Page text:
DriveCam, whose mission is to "reduce the frequency and severity of collisions" by changing driving behavior, catches a guy driving casually without his seatbelt who falls asleep and ends up in a very un-driver like position. Perhaps the National Highway Traffic Safety Administration should consider using this footage in one of its scare tactic safety commercials.
Goodlot, a gaming and charity website based in the U.K., just launched a camel racing game where visitors can place bets which are then donated to charities. The site quickly found its way onto the Lycos Viral Chart, a website ranking popular viral games, ads and websites. Goodlot site operator Andres Varela was quite pleased with the sudden popularity but also somewhat concerned that his web logs told him many people where loading the site only to listen to the camels fart for a half an hour or so before actually playing the game.
Seems farting is a very succesful marketing tactic. Everyone remembers the farting horse in the Super Bowl ad. Though, Goodlot didn't have to pay $2.3 million for its sudden fame.
Nielsen Monitor-Plus is reporting an increase in ad spending of 5.1 percent in 2003 over 2002. Local magazines saw the greatest growth at 20.5 percent with, surprise, network TV seeing the least growth at 0.2 percent.
With all the RIAA uproar over music downloads, Pepsi's 100 million download giveaway and the continued rise in downloading as the preferred method of buying music leading to the certain death of the physical CD, iTunes should should launch its own record label so it could increase its cut of the sale. Currently iTunes gets a very small portion of the 99 cent download fee. Conversely, record labels should launch their own download services. It's true they've already partnered with the likes of Apple and Dell but the pie just gets cut too slimly for either side to make enough money. True competition will occur when either the record label side or the technology side goes it alone and in doing so, perhaps drive the cost down further while making more money. I'm no economist but it sounds like a no brainer to me and perhaps it's already happening.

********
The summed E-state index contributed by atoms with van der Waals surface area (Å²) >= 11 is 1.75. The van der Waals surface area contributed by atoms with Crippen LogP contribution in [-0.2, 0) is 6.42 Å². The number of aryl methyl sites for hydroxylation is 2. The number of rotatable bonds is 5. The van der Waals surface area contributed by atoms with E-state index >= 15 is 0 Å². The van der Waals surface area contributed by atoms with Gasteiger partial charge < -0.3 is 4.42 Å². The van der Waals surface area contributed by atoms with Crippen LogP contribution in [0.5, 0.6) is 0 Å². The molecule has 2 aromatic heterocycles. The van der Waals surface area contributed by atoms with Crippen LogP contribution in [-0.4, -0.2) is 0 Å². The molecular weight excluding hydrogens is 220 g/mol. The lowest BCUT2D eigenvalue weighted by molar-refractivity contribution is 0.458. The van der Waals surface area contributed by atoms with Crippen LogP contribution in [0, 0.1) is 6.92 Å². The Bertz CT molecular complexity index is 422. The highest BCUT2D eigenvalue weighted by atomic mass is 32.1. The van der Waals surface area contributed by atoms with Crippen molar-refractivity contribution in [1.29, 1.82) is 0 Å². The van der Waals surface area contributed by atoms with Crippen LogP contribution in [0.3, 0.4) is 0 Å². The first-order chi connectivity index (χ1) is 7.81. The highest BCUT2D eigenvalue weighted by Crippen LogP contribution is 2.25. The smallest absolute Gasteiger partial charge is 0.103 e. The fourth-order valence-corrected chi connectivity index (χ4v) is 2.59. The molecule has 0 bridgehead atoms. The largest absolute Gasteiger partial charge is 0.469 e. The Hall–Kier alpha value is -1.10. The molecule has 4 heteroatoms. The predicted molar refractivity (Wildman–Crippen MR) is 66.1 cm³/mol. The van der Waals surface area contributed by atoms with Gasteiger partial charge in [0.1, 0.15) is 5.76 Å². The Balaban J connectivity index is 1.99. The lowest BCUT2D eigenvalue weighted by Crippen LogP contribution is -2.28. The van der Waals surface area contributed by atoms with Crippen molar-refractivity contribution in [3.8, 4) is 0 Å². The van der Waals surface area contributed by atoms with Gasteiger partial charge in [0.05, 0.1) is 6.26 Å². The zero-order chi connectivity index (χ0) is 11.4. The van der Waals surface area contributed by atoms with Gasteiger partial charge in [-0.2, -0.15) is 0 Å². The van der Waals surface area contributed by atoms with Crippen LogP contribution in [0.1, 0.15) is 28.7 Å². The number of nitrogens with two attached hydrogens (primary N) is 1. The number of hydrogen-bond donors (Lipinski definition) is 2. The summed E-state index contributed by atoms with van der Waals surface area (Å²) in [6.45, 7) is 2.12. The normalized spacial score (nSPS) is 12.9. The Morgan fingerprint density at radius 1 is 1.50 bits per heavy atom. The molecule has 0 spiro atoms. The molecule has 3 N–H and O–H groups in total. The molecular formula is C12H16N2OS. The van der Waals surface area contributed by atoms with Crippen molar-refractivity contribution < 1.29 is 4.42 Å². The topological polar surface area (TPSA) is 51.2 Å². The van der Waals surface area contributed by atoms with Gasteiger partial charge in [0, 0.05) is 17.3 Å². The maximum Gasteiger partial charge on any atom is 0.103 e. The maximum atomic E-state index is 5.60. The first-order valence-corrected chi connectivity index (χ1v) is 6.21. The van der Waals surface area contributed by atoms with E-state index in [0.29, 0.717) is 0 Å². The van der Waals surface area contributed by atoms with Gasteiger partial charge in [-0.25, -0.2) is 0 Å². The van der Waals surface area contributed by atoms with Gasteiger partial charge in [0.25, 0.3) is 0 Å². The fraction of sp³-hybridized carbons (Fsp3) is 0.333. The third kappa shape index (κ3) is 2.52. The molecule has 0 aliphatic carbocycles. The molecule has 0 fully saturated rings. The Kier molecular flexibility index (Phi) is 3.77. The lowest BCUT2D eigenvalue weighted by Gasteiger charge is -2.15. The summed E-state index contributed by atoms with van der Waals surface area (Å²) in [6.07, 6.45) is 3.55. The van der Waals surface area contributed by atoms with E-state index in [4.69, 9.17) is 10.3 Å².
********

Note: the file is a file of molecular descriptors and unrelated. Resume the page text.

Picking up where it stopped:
Image courtesy of BAGnews.
In what on-lookers are calling advertising's most sadistic twist to date, TiVo has hired the independent San Francisco ad agency Grant, Scott, and Hurley to create the advertising that will, if successful, ultimately end advertising as we know it.
"It's simple. People hate advertising. So, strategically, it's about ads that portray that people hate ads," speculated one source close to the situation.
As agency producers, directors, and copywriters run for their jobs in the midst of "the death of broadcast," GS&H is embracing the broadcast drought, presumably planning to live off the fat of the TiVo business at least as long as they have the account and there are still television networks in business to accept TiVo's ads. GSH faces one important challenge though. Will it produce ads about bad ads illustrating the benefits of TiVo, or, in a post-modern twist, simply produce bad ads and hope viewers grasp the high irony?
Initial thinking indicates creatives will look to the cutting room floor for their inspiration. There's certainly a lot of bad work that has never been produced and now might be the perfect time to recycle it."
Posted by Adrants Contributor Alison Kosakowski of Powell.
NARAL Pro Choice America has created an ad that spoofs HBO's Sex and the City to promote support for its position on abortion and to call attention to President Bush's anti-choice initiatives. Following the spot, viewers are asked to sign a petition in support of pro-choice.
I think this Viagra spoof has been around before but it's funny so here it is again. Some freakishly old dude is trying to seduce his hot young wife/girlfriend with a stiffy dance that ultimately gets her attention. The spoof was produced by Jeff Centauri of A55 Films. Thanks to Adrants reader Zwelgje for sending this one in.
There's no end to Pepsi's troubles following it's anti-RIAA promotion offering one hundred million free downloads via iTunes. First, there was a spoof, then blurred bottle caps that made it difficult to determine if the cap was a winner and now a bottle tipping technique that lets a shopper determine if the bottle cap is a winner before having to buy the bottle..
The Pepsi iTunes promo might be cracking but the company is getting its money's worth in publicity anyway.
Rick Bruner of Executive Summary comments on the sameness and lameness of today's advertising with its overuse of "cars swooping around mountain highways" and dumbed down teen focused ads targeted to jock skateboarders, basketball players and Britney Spears fans who, as Rick says, "peaked in high school and are now selling vacuum cleaners or the like."
Rick suggests that, rather than pander to this lowest common denominator, marketers should "celebrate something wholesome in their ads, like being smart." He offers up two examples of how this might play out if marketers cared about the smart kids.
It's been three years since Wendy's spokesman Dave Thomas died and the fast food chain has been wrestling with how to re-establish the brand. The chain is introducing "Mr. Wendy" who will walk around accosting people to sing the praises of Wendy's yet doing it without the blessing of Wendy's. Dave is a hard act to follow and "Mr. Wendy" will certainly have his work cut out for him.